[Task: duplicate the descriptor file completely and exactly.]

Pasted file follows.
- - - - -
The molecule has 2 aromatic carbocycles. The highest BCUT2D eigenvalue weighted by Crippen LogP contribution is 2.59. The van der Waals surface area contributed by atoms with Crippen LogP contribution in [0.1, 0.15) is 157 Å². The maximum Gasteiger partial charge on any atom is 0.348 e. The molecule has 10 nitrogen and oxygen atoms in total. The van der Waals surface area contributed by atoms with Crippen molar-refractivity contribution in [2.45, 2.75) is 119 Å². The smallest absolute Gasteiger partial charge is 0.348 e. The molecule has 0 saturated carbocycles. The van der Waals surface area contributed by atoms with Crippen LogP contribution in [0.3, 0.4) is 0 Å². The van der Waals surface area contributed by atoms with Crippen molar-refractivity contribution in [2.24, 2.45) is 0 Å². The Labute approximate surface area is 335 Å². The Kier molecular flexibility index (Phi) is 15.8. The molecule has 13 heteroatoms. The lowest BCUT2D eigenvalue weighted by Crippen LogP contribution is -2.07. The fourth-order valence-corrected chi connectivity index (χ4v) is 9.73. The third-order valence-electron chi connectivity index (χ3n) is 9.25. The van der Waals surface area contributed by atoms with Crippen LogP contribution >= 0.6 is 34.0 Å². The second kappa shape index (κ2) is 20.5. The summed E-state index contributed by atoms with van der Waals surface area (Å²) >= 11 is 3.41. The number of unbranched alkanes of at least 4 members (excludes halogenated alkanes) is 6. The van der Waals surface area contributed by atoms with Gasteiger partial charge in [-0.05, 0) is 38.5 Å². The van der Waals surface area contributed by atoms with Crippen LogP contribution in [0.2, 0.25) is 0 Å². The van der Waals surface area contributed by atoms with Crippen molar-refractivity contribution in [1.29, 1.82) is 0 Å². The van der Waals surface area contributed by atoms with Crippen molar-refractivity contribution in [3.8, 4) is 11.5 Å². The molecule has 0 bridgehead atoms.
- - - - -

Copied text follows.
The molecule has 2 aromatic carbocycles. The highest BCUT2D eigenvalue weighted by Crippen LogP contribution is 2.59. The van der Waals surface area contributed by atoms with Crippen LogP contribution in [0.1, 0.15) is 157 Å². The maximum Gasteiger partial charge on any atom is 0.348 e. The molecule has 10 nitrogen and oxygen atoms in total. The van der Waals surface area contributed by atoms with Crippen molar-refractivity contribution in [2.45, 2.75) is 119 Å². The smallest absolute Gasteiger partial charge is 0.348 e. The molecule has 0 saturated carbocycles. The van der Waals surface area contributed by atoms with Crippen LogP contribution in [0.3, 0.4) is 0 Å². The van der Waals surface area contributed by atoms with Crippen molar-refractivity contribution in [2.24, 2.45) is 0 Å². The Labute approximate surface area is 335 Å². The Kier molecular flexibility index (Phi) is 15.8. The molecule has 13 heteroatoms. The lowest BCUT2D eigenvalue weighted by Crippen LogP contribution is -2.07. The fourth-order valence-corrected chi connectivity index (χ4v) is 9.73. The third-order valence-electron chi connectivity index (χ3n) is 9.25. The van der Waals surface area contributed by atoms with Crippen LogP contribution >= 0.6 is 34.0 Å². The second kappa shape index (κ2) is 20.5. The summed E-state index contributed by atoms with van der Waals surface area (Å²) >= 11 is 3.41. The number of unbranched alkanes of at least 4 members (excludes halogenated alkanes) is 6. The van der Waals surface area contributed by atoms with Gasteiger partial charge in [-0.05, 0) is 38.5 Å². The van der Waals surface area contributed by atoms with Crippen LogP contribution in [0.2, 0.25) is 0 Å². The van der Waals surface area contributed by atoms with Crippen molar-refractivity contribution in [1.29, 1.82) is 0 Å². The van der Waals surface area contributed by atoms with Crippen molar-refractivity contribution in [3.8, 4) is 11.5 Å². The molecule has 0 bridgehead atoms.